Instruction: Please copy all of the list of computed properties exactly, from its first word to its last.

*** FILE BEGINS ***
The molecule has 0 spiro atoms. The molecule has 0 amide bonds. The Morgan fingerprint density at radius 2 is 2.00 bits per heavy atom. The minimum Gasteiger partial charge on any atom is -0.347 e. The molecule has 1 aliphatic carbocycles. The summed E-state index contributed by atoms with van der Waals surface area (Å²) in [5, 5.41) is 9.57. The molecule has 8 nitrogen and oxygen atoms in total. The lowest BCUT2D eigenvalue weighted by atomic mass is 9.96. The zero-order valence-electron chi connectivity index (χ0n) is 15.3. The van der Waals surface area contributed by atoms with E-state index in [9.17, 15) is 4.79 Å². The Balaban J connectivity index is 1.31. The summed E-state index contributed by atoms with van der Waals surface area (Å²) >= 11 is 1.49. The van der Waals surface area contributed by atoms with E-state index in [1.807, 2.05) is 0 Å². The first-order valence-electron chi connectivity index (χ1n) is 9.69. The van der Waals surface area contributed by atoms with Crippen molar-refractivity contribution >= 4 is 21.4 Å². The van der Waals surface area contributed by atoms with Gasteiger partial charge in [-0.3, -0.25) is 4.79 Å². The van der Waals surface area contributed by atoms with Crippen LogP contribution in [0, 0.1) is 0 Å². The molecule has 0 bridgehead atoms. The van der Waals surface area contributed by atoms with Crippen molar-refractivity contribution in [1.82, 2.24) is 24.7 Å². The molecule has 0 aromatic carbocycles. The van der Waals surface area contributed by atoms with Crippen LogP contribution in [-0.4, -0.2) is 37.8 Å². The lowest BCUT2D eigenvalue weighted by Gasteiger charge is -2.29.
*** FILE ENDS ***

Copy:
The molecule has 0 spiro atoms. The molecule has 0 amide bonds. The Morgan fingerprint density at radius 2 is 2.00 bits per heavy atom. The minimum Gasteiger partial charge on any atom is -0.347 e. The molecule has 1 aliphatic carbocycles. The summed E-state index contributed by atoms with van der Waals surface area (Å²) in [5, 5.41) is 9.57. The molecule has 8 nitrogen and oxygen atoms in total. The lowest BCUT2D eigenvalue weighted by atomic mass is 9.96. The zero-order valence-electron chi connectivity index (χ0n) is 15.3. The van der Waals surface area contributed by atoms with E-state index in [9.17, 15) is 4.79 Å². The Balaban J connectivity index is 1.31. The summed E-state index contributed by atoms with van der Waals surface area (Å²) >= 11 is 1.49. The van der Waals surface area contributed by atoms with E-state index in [1.807, 2.05) is 0 Å². The first-order valence-electron chi connectivity index (χ1n) is 9.69. The van der Waals surface area contributed by atoms with Crippen molar-refractivity contribution >= 4 is 21.4 Å². The van der Waals surface area contributed by atoms with Gasteiger partial charge in [-0.3, -0.25) is 4.79 Å². The van der Waals surface area contributed by atoms with Crippen LogP contribution in [0, 0.1) is 0 Å². The molecule has 0 bridgehead atoms. The van der Waals surface area contributed by atoms with Crippen molar-refractivity contribution in [1.82, 2.24) is 24.7 Å². The molecule has 0 aromatic carbocycles. The van der Waals surface area contributed by atoms with Crippen LogP contribution in [-0.4, -0.2) is 37.8 Å². The lowest BCUT2D eigenvalue weighted by Gasteiger charge is -2.29.